At Discover Magazine, Richard Pallardy offers an anecdote:
In April 1970, Ric O’Barry visited a dolphin named Kathy at the Miami Seaquarium, where she was languishing in “retirement” after three years as the title character on the television show Flipper. O’Barry, who had captured her from the wild and trained her to perform, remembers thinking that she seemed depressed. She was all alone in a concrete tank — not a good thing for a highly social animal like a dolphin. He claims the former cetacean starlet swam into his arms, sank to the bottom of the tank and refused to resurface, drowning herself.Richard Pallardy, “Do Animals Commit Suicide?” at Discover Magazine (August 10, 2021)
There is no lack of stories along these lines. But, as a number of commentators have asked, are we really talking about “suicide” in the human sense?
For example, there was a spate of articles in the late 1800s about animal suicides, including dogs who dragged themselves to the graves of their masters to die, a cat that hung herself after her kittens died, and horses who would kill themselves after years of maltreatment. There is even a famous bridge in Scotland where dogs have been throwing themselves to their death for years.
The picture quickly gets complicated, though. For an act to be classified as a suicide, the agent must know that what it is doing will end its life. That kind of abstract thinking is probably out of the range of animals — even advanced ones.Katherine Gammon , “Can Animals Commit Suicide?” at LiveScience (March 29, 2012)
These stories became very popular and were harnessed in support of a worthy cause:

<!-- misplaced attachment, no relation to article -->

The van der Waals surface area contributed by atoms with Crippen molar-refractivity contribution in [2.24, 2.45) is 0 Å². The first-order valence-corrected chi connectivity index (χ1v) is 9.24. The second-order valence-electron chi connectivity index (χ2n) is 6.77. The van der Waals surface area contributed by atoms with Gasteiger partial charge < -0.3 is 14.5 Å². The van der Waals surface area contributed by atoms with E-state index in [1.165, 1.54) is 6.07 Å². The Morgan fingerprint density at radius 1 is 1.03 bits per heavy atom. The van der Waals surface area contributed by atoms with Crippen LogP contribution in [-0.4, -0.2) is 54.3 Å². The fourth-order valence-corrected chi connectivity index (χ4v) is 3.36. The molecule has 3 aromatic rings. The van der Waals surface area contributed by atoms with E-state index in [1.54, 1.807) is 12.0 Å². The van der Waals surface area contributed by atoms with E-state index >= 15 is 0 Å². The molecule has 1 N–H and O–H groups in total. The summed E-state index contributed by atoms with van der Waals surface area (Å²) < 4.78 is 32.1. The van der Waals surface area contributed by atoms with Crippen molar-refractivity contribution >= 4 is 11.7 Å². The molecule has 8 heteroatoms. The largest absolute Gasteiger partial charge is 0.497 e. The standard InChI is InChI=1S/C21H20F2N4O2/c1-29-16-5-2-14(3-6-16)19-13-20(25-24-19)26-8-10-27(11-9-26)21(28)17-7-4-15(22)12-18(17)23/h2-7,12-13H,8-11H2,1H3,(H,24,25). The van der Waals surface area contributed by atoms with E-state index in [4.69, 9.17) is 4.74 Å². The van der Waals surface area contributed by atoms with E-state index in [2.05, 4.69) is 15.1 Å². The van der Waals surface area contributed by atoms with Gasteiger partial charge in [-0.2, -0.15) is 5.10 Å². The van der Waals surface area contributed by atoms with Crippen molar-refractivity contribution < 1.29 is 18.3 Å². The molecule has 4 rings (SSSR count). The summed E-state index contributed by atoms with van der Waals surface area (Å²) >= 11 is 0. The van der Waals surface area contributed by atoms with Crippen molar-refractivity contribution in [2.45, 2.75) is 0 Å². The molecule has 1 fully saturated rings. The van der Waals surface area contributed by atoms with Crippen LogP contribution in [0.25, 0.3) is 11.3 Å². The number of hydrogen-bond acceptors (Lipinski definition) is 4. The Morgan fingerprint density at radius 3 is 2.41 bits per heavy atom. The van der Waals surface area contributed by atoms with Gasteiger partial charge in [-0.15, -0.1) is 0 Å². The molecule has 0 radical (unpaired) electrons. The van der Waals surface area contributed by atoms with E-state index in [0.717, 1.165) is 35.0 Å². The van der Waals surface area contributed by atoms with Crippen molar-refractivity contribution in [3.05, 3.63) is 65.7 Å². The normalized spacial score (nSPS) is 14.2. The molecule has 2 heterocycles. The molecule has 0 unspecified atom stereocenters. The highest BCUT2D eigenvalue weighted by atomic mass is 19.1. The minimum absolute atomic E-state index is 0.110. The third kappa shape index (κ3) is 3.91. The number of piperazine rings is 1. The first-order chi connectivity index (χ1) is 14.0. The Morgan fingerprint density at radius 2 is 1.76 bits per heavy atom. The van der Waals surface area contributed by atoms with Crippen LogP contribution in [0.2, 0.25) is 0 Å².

At the time, these ideas were seized upon by animal rights groups, such as the UK-based Royal Society for the Prevention of Cruelty to Animals (RSPCA). Animal activists sought to humanise animal emotions, explains medical historian Duncan Wilson, of the University of Manchester, UK, who looked into historical cases of references to animal suicide in a 2014 research paper…
However, as medicine advanced in the 20th Century the human attitude to suicide became more clinical, and these type of “heroic portrays” of suicidal animals dwindled.Melissa Hogenboom, “Many animals seem to kill themselves but it is not suicide” at BBC Earth (July 6, 2016) The paper referred to above is open access.
Pallardy, like the others, has some questions:
… while our knowledge of animal consciousness is ever-increasing, is the claim that certain animals not only suffer, but are aware of the concept of death and able to plan for their own sufficiently supported? We do know that animals possess varying degrees of self-awareness, experience depression, anxiety, and other mental illnesses, are capable of self-destructive behaviors, have some concept of death, at least in other animals of the same species, may even grieve, and are probably able to plan for the future in some cases.Richard Pallardy, “Do Animals Commit Suicide?” at Discover Magazine (August 10, 2021)
Good questions. Death — as humans understand it — is an abstraction. Awareness of global reality tells us that
1) All humans (and all life forms) eventually die.